Scouting the Permian from space

McKinsey uses artificial intelligence image processing to provide ‘absolute accuracy’ in identification of frack jobs, assets and equipment and new activity, twice monthly. 20% of new well pads cleared sans permit!

McKinsey bloggers report on scouting Permian basin activity from space. Earth observation satellites provide an accurate view of shale activity in near real time, now that high and very high-resolution imagery is commercially available. On-demand image acquisition with up to daily revisits and advanced-analytics image processing provides an ‘outside-in’ way of reporting on activity, independent from other market sources.

McKinsey uses AI image-processing to provide ‘absolute accuracy’ and fine detail enough to identify a frack job and count the number of trucks involved. McKinsey has monitored 30,000 square kilometers of the Permian twice a month since September 2019 and has identified every newly cleared well pad and drilling or fracking event.

Satellite-derived observations have been combined with publicly-available regulatory data using ‘advanced analytics’ to provide insights into shale oil and gas activity. The McKinsey analysis found that new well-pad clearances have been increasing steadily since November 2019, with large public E&P companies leading the pack and a decline in the share of majors. Intriguingly, 20% were cleared without filing for a permit!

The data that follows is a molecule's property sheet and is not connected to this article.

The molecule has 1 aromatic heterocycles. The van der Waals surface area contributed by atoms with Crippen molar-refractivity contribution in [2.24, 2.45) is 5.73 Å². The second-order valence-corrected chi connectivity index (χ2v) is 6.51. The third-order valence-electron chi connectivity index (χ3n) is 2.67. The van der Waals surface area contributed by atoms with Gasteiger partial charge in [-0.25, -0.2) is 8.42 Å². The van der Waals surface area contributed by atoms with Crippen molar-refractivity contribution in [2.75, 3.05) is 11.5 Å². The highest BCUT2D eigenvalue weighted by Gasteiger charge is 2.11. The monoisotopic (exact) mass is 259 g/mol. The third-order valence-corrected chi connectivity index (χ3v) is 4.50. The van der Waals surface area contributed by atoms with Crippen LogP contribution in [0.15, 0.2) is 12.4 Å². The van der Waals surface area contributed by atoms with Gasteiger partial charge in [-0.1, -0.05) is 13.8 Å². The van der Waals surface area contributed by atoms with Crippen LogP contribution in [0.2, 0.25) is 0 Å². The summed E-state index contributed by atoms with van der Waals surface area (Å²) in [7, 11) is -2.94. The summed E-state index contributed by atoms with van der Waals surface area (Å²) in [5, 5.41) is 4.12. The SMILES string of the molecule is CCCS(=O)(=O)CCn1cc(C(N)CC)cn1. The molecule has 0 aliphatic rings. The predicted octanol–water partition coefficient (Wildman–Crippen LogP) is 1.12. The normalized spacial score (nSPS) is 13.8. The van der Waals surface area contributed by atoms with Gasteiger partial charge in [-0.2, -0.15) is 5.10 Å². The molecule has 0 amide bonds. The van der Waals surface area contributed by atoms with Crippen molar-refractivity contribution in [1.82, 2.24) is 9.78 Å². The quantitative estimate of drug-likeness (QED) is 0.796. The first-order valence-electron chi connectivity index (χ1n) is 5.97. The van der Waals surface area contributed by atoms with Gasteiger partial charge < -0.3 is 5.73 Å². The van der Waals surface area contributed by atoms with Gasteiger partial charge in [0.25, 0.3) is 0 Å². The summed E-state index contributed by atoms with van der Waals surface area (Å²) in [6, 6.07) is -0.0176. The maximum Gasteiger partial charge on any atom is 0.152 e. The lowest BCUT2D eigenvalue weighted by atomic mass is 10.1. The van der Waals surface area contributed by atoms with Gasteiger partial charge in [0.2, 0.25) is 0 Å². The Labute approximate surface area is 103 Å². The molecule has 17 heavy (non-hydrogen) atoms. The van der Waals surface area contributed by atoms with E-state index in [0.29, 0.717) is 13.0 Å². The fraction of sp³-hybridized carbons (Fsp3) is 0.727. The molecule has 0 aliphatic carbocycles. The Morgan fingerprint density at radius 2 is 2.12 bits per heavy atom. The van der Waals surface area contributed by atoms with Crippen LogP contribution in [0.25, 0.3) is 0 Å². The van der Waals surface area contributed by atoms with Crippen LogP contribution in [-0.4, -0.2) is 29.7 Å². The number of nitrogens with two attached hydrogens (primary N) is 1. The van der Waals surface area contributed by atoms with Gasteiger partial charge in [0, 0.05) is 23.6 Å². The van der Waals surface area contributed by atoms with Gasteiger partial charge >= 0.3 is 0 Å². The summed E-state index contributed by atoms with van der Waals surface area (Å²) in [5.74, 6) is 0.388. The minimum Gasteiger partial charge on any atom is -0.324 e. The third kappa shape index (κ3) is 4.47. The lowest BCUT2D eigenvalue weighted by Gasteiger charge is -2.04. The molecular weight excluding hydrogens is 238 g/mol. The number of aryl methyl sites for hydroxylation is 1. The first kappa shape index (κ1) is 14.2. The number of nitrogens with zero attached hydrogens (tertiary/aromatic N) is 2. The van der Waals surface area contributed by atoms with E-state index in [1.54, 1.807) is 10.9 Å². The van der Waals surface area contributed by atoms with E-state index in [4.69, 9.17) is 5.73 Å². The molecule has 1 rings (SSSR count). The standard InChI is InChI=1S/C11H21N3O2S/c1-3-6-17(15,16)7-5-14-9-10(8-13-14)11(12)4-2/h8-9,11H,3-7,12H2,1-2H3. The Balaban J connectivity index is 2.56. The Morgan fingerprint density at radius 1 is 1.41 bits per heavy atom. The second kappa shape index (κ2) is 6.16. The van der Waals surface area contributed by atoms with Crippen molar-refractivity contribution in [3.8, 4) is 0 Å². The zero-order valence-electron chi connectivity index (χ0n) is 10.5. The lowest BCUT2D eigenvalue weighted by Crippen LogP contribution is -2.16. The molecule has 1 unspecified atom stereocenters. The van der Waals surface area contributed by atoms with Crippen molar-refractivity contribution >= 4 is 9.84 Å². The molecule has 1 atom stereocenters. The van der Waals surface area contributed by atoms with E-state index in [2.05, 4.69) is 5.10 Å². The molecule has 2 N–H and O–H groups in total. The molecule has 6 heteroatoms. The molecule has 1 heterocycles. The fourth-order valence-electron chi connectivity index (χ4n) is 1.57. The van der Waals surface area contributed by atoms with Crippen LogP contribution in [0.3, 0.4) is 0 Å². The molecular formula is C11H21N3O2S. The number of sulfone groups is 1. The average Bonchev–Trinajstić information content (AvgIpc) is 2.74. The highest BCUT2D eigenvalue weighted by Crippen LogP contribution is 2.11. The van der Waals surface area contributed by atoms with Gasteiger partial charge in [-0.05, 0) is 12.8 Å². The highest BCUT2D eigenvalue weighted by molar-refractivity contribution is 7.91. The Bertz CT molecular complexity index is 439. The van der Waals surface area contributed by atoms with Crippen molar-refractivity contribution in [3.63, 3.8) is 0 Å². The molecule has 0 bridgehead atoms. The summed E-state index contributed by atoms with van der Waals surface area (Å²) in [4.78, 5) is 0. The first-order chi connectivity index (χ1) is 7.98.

McKinsey is now working to add new data attributes such as working capital (for rigs, pipes, sand, and frac fleets) and pad-specific information on water and sand injection, opening up new opportunities for optimizing operations and monitoring competitors.

The McKinsey approach mirrors that used by Verisk/WoodMac, as we reported from the 2019 Esri PUG, and Baker Hughes’ truck-mounted ‘AI-to-go’ surveillance, the lead in our last issue. We also heard at the PUG from Orbital Insight on how oil storage can be tracked by checking the shadow on oil storage tanks.

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